By Neda Ghomeshi
Investors take their cases to arbitration before the Financial Industry Regulatory Authority, (FINRA), as they are typically required to in any dispute with their broker or brokerage firm. Often, investors sue their brokerage firms for suitability, fraud, negligence, breach of fiduciary duty, failure to supervise, among many other causes of action. Recently, however, some brokerage firms have been responding by countersuing investors and accusing them of reneging on their indemnification commitments.
FINRA records show 13 examples of firms counter-suing investors for breach of indemnification obligations. However, this number is not an accurate reflection of the frequency with which this tactic is being used; cases that are settled before a hearing are generally not recorded in FINRA’s databases.
This method practiced by brokers is intended to intimidate investors and discourage them from suing. Although this practice is not common, it has the potential of becoming widespread. This practice can and likely will dissuade investors from suing their brokers, even when they are potentially entitled to relief.
Essentially, brokers are claiming that the investor signed a private placement memorandum and therefore counter-suing is warranted. This strategy is based on a questionable interpretation of the language in the documents that investors sign when opening their accounts.
Berthel Fisher & Company, based in Marion, Iowa, has been applying this strategy. Berthel Fisher seized on the language in their documents to bolster two counterclaims against 32 investors from Midwestern states who had lost all of the money they had invested in a private placement in a cellphone company. Although Berthel Fisher did not prevail on its counterclaims, it escaped liability on the investors’ claims in both cases last year. The investors said they had been pitched the product by Berthel Fisher brokers who had an obligation to sell them a suitable investment.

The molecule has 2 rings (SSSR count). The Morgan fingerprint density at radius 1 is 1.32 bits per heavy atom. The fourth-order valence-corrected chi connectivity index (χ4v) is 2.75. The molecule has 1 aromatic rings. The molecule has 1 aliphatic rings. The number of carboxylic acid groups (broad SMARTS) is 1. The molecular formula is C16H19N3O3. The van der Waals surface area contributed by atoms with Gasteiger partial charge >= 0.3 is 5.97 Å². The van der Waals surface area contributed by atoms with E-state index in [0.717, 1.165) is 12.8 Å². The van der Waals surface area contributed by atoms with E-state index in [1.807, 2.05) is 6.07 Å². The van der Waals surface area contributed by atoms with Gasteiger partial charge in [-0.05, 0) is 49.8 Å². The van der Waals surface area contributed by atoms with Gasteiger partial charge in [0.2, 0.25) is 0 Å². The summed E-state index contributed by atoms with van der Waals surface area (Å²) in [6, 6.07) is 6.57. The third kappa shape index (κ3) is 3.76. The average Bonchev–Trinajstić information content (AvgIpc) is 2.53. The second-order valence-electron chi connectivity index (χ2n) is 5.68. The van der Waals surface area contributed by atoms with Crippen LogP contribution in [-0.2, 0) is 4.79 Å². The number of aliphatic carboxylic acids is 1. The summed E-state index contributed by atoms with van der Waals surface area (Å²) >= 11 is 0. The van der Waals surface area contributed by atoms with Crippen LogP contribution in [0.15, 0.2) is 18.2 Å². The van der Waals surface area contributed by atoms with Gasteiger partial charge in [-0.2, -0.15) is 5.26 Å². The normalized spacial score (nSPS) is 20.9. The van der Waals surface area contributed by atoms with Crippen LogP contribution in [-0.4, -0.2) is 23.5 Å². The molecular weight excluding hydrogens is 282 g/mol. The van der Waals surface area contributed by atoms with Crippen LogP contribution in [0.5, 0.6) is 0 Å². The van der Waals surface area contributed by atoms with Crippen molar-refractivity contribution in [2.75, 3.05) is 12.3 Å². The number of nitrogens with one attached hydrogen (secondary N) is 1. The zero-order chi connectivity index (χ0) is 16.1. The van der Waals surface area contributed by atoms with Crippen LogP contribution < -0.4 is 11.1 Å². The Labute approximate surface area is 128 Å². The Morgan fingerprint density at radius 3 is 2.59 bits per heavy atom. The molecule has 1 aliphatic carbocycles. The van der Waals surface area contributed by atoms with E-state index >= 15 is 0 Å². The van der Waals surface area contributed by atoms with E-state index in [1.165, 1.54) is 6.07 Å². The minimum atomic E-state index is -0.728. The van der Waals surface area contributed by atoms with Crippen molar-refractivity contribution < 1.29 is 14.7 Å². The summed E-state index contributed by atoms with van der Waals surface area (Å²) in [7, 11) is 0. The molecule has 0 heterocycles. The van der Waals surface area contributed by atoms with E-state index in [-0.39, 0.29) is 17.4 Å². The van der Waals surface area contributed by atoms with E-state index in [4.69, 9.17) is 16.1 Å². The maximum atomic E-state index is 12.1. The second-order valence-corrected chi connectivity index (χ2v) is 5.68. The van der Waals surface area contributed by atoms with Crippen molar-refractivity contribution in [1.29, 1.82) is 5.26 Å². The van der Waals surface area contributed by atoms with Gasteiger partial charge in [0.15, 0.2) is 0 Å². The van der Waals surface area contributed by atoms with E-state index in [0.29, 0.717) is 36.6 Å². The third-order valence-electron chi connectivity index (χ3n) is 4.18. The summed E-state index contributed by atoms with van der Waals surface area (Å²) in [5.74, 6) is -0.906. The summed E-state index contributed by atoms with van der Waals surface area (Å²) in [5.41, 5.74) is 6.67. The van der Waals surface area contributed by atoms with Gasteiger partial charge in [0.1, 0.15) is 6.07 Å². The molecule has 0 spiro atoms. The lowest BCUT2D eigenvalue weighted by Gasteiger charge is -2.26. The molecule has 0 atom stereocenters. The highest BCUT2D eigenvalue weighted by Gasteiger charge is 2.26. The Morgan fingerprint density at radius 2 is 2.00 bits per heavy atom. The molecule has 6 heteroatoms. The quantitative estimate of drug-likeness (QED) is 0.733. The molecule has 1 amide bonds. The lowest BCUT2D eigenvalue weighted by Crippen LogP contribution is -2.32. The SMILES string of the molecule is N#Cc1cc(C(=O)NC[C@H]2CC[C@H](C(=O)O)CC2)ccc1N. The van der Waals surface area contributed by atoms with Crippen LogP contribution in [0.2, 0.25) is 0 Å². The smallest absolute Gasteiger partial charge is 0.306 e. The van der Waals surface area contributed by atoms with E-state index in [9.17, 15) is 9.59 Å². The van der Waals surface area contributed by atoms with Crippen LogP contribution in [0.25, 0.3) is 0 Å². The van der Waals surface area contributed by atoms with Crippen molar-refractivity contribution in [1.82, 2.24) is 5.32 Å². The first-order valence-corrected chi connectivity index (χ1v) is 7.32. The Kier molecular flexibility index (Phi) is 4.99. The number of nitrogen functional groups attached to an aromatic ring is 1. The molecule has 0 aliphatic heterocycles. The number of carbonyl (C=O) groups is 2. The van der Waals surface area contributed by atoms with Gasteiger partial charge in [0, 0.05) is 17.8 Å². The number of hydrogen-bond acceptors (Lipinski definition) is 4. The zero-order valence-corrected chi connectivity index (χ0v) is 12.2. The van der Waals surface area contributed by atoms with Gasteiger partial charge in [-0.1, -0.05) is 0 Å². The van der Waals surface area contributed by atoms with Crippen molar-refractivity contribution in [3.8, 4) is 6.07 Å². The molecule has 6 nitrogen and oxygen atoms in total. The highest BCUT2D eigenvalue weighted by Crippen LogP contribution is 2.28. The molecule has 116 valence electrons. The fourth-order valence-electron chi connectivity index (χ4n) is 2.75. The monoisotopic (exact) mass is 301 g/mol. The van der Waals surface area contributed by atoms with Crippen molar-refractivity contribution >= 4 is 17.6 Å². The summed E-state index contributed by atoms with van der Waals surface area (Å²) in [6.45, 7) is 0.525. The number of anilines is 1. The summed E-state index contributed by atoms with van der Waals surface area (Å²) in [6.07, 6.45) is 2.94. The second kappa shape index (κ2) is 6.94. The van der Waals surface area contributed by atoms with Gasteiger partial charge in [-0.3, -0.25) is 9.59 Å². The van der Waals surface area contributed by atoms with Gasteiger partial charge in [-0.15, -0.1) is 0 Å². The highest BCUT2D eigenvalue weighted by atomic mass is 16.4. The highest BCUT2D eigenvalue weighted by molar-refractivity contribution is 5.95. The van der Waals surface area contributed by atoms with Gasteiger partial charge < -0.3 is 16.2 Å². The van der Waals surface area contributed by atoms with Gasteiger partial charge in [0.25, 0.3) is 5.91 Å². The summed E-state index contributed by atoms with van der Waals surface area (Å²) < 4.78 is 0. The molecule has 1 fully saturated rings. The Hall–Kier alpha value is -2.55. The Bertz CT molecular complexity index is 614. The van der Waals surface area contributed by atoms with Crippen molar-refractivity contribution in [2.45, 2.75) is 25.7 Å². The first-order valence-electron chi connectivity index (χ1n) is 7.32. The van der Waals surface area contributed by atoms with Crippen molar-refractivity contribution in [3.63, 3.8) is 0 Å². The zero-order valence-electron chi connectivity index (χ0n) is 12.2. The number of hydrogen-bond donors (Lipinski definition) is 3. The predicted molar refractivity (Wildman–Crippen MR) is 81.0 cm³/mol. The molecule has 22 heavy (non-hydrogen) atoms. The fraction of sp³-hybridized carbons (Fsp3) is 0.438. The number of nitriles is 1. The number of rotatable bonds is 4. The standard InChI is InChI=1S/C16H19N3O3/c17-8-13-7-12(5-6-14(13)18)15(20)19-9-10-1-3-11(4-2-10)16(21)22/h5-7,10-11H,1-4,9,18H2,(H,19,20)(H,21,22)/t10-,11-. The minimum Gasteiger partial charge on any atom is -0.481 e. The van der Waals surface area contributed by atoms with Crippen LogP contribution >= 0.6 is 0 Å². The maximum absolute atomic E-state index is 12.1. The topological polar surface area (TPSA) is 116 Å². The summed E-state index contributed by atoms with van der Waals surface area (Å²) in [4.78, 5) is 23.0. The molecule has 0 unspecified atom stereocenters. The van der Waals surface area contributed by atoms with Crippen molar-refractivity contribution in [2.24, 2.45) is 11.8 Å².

This strategy that is being applied by several firms goes against FINRA’s policies. Michelle Ong, a FINRA spokeswoman, explained that indemnification clauses do not shield firms from their legal and regulatory obligations to comply with federal securities laws and FINRA rules. She stated, “The use of any clause or tactic designed to intimidate or keep a customer from exercising his/her right to proceed in arbitration would violate FINRA conduct rules and we may investigate the use accordingly.”
Not only is this a dangerous tactic against FINRA’s policies, but it is against public policy. An investor trusts their broker and relies on their broker to purchase suitable investments on their behalf. Indemnification clauses should not be designed to protect brokers who sell unsuitable investments. Countersuing amounts to a scare tactic designed to prevent investors from taking action for losses they suffered at the hand of their brokers. If this strategy becomes more prevalent, it will jeopardize the integrity of the FINRA arbitration forum.